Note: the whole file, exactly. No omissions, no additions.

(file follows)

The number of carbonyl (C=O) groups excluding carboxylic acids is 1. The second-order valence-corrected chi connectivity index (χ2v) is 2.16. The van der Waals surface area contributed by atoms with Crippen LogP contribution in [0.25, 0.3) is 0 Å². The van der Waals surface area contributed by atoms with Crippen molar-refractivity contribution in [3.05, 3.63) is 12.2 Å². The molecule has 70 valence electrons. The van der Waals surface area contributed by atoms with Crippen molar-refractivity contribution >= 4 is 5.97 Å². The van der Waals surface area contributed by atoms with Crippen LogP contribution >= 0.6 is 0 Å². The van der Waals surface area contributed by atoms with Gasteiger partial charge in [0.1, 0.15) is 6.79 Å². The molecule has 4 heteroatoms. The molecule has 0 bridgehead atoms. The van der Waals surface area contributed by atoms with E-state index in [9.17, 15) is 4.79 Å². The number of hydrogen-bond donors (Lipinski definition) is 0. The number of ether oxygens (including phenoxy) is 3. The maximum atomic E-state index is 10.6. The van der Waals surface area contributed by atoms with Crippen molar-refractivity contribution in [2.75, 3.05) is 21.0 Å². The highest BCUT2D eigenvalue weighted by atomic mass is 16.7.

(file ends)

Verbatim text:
The number of carbonyl (C=O) groups excluding carboxylic acids is 1. The second-order valence-corrected chi connectivity index (χ2v) is 2.16. The van der Waals surface area contributed by atoms with Crippen LogP contribution in [0.25, 0.3) is 0 Å². The van der Waals surface area contributed by atoms with Crippen molar-refractivity contribution in [3.05, 3.63) is 12.2 Å². The molecule has 70 valence electrons. The van der Waals surface area contributed by atoms with Crippen molar-refractivity contribution >= 4 is 5.97 Å². The van der Waals surface area contributed by atoms with Crippen LogP contribution >= 0.6 is 0 Å². The van der Waals surface area contributed by atoms with Gasteiger partial charge in [0.1, 0.15) is 6.79 Å². The molecule has 4 heteroatoms. The molecule has 0 bridgehead atoms. The van der Waals surface area contributed by atoms with E-state index in [9.17, 15) is 4.79 Å². The number of hydrogen-bond donors (Lipinski definition) is 0. The number of ether oxygens (including phenoxy) is 3. The maximum atomic E-state index is 10.6. The van der Waals surface area contributed by atoms with Crippen molar-refractivity contribution in [2.75, 3.05) is 21.0 Å². The highest BCUT2D eigenvalue weighted by atomic mass is 16.7.